TORONTO — Red Kelly only ever got two phone calls from the NHL.
The first came from league president Clarence Campbell in 1960 when he refused to report to New York after the Detroit Red Wings traded him to the Rangers.
The second — more than half a century later — was from Gary Bettman to inform the eight-time Stanley Cup champion he’d been named one of the NHL’s top 100 players.
"This call’s much better," Kelly told the commissioner.
Kelly, who died last week at age 91, was remembered at his funeral on Friday as a gentleman, hockey icon and pillar in the community.
He suited up for 20 NHL seasons from 1947 to 1967, won four Cups each with Detroit and the Toronto Maple Leafs, switched from defence to centre mid-career, and was twice elected to Parliament while still playing.
"It was the ability to be the person he was that was so important," said former Toronto teammate Bob Baun. "Red never did change, always such a great guy, very thoughtful and caring.
"He was as honest as the day is long."
The flying redhead — born Leonard Patrick Kelly — spent nearly 13 seasons with Detroit as a defenceman before a trade to the Leafs gave birth to his second act as a centre.
"One of the all-timers," said Eddie Shack, another of Kelly’s Toronto teammates. "One of the greatest."
Shack and Baun were joined by fellow Leafs alumni Frank Mahovlich, Darryl Sittler, Lanny McDonald, Dick Duff, Ron Ellis, Dave Keon and Jim Gregory as honorary pallbearers.
"He was a hero to us all," said McDonald, who played for Kelly when he coached Toronto in the 1970s. "We all looked up to him … how he lived his life.
"He showed us the way."
As a youngster trying to cut his teeth in the league, McDonald recalled getting regular invites to the coach’s house for dinner, something that would raise eyebrows then and now.
"I didn’t know as a player you weren’t supposed to do that," McDonald said with a chuckle. "I wasn’t trying to get on the power play. That’s just the way they were. They made me feel so comfortable.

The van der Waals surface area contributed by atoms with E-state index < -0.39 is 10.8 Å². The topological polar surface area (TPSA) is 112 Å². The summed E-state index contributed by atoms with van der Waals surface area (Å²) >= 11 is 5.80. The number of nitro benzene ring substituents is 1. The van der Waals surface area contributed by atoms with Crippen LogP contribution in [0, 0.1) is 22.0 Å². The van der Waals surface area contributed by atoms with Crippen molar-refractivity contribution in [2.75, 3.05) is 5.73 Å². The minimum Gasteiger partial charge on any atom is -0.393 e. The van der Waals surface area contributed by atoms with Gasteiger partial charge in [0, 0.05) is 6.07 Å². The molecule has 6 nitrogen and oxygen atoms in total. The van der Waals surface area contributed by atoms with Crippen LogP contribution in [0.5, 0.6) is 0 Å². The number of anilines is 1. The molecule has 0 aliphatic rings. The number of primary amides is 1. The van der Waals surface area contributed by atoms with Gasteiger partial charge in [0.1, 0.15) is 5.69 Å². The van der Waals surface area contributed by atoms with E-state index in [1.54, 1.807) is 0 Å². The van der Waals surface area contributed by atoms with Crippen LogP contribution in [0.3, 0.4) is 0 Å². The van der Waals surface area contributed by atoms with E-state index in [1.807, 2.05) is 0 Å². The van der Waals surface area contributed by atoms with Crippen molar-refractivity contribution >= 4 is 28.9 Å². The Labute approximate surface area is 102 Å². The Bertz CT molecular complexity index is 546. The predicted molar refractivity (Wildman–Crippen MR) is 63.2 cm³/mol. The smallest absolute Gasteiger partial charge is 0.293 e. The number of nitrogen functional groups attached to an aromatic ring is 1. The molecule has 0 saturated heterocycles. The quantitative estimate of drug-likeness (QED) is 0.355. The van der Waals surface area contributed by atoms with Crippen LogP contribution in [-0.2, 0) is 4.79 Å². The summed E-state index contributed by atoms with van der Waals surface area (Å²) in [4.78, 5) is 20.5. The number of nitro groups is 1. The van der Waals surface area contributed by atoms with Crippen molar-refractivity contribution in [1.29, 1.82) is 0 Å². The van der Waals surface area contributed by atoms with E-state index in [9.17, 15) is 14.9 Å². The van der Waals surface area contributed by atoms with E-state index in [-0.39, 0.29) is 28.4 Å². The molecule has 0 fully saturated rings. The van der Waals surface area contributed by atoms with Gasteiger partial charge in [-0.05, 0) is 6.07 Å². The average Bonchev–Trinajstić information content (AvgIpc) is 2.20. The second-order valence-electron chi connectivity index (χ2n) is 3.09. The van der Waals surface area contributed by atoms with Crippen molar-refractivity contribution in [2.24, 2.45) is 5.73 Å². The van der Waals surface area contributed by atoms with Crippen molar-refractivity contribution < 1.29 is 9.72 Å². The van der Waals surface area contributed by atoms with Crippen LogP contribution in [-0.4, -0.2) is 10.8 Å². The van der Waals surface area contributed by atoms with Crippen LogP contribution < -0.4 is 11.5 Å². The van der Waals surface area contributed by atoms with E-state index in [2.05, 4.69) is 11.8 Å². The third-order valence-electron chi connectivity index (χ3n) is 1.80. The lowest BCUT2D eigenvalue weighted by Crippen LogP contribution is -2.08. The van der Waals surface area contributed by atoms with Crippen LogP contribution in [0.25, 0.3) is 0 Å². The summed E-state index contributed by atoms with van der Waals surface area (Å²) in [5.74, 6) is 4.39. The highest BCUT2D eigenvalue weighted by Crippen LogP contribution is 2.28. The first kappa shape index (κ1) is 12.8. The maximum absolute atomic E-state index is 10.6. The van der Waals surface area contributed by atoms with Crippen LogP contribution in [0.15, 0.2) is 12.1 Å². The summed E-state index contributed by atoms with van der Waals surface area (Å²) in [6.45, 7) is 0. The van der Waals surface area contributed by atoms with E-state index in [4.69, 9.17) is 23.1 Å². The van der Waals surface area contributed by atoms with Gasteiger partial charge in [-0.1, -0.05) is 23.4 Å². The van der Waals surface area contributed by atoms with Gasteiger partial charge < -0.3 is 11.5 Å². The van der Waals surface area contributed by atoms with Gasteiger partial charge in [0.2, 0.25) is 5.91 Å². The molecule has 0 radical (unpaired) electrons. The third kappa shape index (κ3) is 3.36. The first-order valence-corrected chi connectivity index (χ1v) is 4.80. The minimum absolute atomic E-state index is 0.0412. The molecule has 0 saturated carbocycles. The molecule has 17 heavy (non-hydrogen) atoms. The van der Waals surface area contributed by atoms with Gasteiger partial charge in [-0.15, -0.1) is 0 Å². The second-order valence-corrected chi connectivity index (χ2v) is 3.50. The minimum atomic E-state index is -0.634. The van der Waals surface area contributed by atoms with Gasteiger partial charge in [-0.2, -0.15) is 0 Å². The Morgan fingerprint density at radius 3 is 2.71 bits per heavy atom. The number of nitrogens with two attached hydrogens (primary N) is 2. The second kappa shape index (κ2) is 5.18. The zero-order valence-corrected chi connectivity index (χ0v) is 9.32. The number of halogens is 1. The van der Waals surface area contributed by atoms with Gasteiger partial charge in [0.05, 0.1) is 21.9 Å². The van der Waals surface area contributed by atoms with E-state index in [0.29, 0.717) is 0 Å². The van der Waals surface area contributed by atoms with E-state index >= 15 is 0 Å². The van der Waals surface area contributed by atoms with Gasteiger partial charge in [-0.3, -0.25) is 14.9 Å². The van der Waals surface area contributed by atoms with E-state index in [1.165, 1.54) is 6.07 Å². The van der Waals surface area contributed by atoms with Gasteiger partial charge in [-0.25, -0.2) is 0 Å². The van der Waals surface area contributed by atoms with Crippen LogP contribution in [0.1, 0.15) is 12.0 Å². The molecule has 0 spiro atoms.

"Red never swore. It was, ‘Wholly smollerinos … son of a sea cookin’ bottle washer.’ That’s the kind of gentleman he was, through in through."
Bettman, Leafs president Brendan Shanahan and general manager Kyle Dubas, Detroit GM Steve Yzerman, Red Wings president Christopher Ilitch and former Toronto captain Wendel Clark were also in attendance Friday at Holy Rosary Roman Catholic Church to pay their respects.
"As much as he loved the game and he gave great service to the game and to this country … family was always first," Bettman said. "That’s something I always respected about him. Great, great man."
"He was just a real soft-spoken gentleman," Shanahan added. "Very intelligent, but a very sweet guy."
The mobile defenceman from Simcoe, Ont., won the Stanley Cup with the Red Wings in 1950, 1952, 1954 and 1955, and took home the Lady Byng Trophy in 1951, 1953 and 1954 as the league’s most gentlemanly player.
In 1954, Kelly was named the first winner of the James Norris Trophy as the NHL’s top defenceman.
Things would eventually sour in Detroit and he was traded to New York, but rather than accept the deal, the eight-time all-star retired.
The Leafs convinced him to change his mind, and he was instead shipped to Toronto, where Kelly would lift the Cup as a centre in 1962 — the franchise’s first title since 1951 –1963, 1964 and 1967, the team’s last championship.
As if he wasn’t doing enough on the ice, Kelly doubled as a Liberal member of Parliament from 1962 to 1965, commuting to Ottawa between practices and games.
"He won four Stanley Cups playing defence and four Stanley Cups as a centreman," said Sittler, who also played for Kelly in the 1970s. "That’s amazing in of itself. But to leave hockey and give back to the community, make it a better place, that’s what we know Red to be."
Kelly retired following the 1966-1967 season, finishing with 281 goals and 542 assists in 1,316 regular-season games, to go along with 33 goals and 59 assists in 164 playoff outings.
His eight Cup victories are the most by anyone that didn’t play for the Montreal Canadiens.
Inducted into the Hockey Hall of Fame in 1969, Kelly went onto coach three teams over 10 seasons — including the Leafs — finishing with a combined record of 278-330-134.
He made headlines in 1976 by unveiling "Pyramid Power" — placing pyramids under the team’s bench after wife Andra had read of their supposed power — during a playoff series with the Philadelphia Flyers, which Toronto still lost in seven games.
"If you ever wanted to have an idol to model yourself after, you couldn’t go wrong with Red," said Gregory, GM of the Leafs when Kelly was coach. "The only thing I can say that was bad was the way (former owner Harold) Ballard treated him.
"Harold fired both of us, but hasn’t told us yet."
Kelly’s No. 4 is retired in Toronto and Detroit, and his statue is part of Legends Row outside Scotiabank Arena, where memorabilia and a book of condolence were on display Friday.
Kelly — who died on the 52nd anniversary of the Leafs’ last Cup win — is survived by Andra, his wife of 60 years, their four children and eight grandchildren.
"It’s incredible, the quality of life that he led," Shanahan said. "Just a fantastic example for all of us."